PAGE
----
Mr. William H. Dempsey, Jr., was appointed by the Court as counsel to represent the defendant in connection with this petition. He has devoted a great deal of time to the matter, quite obviously, by studying the file and conferring with the defendant, as well as making several appearances in court, including a final hearing that consumed an entire afternoon plus part of the morning of the following court day. He has represented the client to whom he was assigned very ably and in the best traditions of the bar. The Court wishes to acknowledge Mr. Dempsey's services and extend its gratitude to him for performing a public duty gratuitously at the request of the Court.

 When the matter first came before the Court, in view of the fact that the question of mental competency was raised, the Court, with the consent of both counsel, ordered a mental examination and for that purpose authorized the defendant's transfer to Saint Elizabeths Hospital. On September 6, the Superintendent of Saint Elizabeths Hospital filed a report which read in part as follows:

 'It is our opinion that Mr. Lloyd Cooper is not suffering from a mental disease at the present time. There is nothing to indicate that the patient was mentally incompetent on or about November 17, 1960 and January 6, 1961, although we do not believe that we could offer a firm opinion in this regard because of the long lapse of time.'

 When this matter came on for final hearing counsel for the defendant withdrew and abandoned the charge of ineffective assistance of counsel and, in the light of the report of the Superintendent of Saint Elizabeths Hospital, he withdrew and abandoned the question of mental competency. The issue that was left and was tried, and in respect to which a great deal of testimony was given, was whether the plea of guilty was voluntary.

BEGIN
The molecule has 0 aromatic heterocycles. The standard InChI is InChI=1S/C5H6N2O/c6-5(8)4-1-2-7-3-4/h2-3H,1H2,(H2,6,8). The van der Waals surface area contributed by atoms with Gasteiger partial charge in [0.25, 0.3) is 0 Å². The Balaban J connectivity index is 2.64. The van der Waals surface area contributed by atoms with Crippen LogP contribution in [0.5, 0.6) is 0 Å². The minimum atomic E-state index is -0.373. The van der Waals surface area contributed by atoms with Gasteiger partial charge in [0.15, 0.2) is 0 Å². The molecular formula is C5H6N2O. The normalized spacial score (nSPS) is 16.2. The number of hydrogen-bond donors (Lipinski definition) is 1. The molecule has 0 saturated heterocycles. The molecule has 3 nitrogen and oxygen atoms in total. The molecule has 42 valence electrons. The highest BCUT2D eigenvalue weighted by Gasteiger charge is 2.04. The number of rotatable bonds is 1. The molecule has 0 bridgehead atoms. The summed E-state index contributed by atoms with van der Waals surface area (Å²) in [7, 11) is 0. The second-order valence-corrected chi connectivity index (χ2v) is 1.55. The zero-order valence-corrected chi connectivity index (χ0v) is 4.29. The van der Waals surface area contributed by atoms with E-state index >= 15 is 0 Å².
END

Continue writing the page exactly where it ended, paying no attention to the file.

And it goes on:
A defendant who desires to withdraw a plea of guilty may proceed either under Rule 32(d) of the Federal Rules of Criminal Procedure, or, under some other circumstances, under 28 U.S.C. § 2255. At the request of counsel, which the Court regards as entirely proper, the Court will consider the matter under both provisions, since a pleading presented by a layman pro se should not be strictly construed or held to one specific theory. Rule 32(d) provides that a motion to withdraw a plea of guilty or of nolo contendere may be made only before sentence is imposed or imposition of sentence is suspended, but -- and the rule goes on -- to correct manifest injustice the Court, after sentence, may set aside the judgment of conviction and permit the defendant to withdraw his plea.

 In this instance the defendant expressly does not maintain that he was innocent. He does not deny that he committed the crimes to which he pleaded guilty. In fact, when he took the witness stand on cross-examination he admitted the details. He was arrested in flagrante delicto and a crowbar was seized from his person. In Watts v. United States, 107 U.S.App.D.C. 367, 371, 278 F.2d 247, 251, the Court of Appeals stated:

 'A claim of 'manifest injustice' is utterly incompatible with appellant's recently repeated ...